Summary:

The European Union approved the merger of Random House and Penguin without conditions on Friday, saying it doesn’t pose a threat to competition. The U.S. approved the merger in February.

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The European Union cleared the merger of publishers Random House and Penguin on Friday, saying it does not pose a risk to competition.

The EU said the merger doesn’t threaten competition. In a press release, the European Commission said of its investigation:

“The Commission assessed the impact of the transaction on the upstream markets for the acquisition of authors’ rights for English language books in the European Economic Area (EEA) and worldwide, and on the downstream markets for the sale of English language books to dealers in the EEA, in particular in the UK and Ireland. The Commission found that on both types of markets the new entity Penguin Random House will continue to face competition from several large and numerous small and medium sized publishers. As regards the sale of English language books, the merged entity will furthermore face a concentrated retail base, such as supermarkets for print books and large online retailers for ebooks, like Amazon. In addition, the Commission’s investigation revealed no evidence that the transaction would lead to risks of coordination among publishers in relation to the acquisition of authors’ rights and the sale of English language books to dealers.”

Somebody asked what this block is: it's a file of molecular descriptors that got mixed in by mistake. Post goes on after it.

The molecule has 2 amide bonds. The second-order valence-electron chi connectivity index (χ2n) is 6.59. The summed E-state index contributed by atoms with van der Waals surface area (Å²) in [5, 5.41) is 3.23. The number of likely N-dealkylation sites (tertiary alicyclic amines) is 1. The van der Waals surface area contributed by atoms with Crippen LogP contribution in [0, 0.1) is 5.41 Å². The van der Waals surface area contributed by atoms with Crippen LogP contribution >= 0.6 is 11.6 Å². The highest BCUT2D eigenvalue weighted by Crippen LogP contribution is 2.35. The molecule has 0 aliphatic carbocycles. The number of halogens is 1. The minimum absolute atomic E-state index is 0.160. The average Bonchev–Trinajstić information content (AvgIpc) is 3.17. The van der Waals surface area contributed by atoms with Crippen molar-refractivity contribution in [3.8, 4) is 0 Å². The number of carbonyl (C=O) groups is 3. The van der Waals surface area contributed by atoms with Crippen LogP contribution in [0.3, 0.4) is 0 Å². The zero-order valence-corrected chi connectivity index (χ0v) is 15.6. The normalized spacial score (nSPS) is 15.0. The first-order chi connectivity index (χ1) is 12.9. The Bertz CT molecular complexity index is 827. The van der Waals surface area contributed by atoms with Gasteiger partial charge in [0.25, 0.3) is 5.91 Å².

As I reported last month, Random House and Penguin announced their merger last October and the U.S. Department of Justice approved it in February, followed by Australia and New Zealand. Random House’s parent company Bertelsmann would own 53 percent of the combined company, and Penguin parent company Pearson would hold 47 percent. Random House Penguin’s goal is to enter emerging markets and expand its digital business.

The merger awaits approval by Canada and China.

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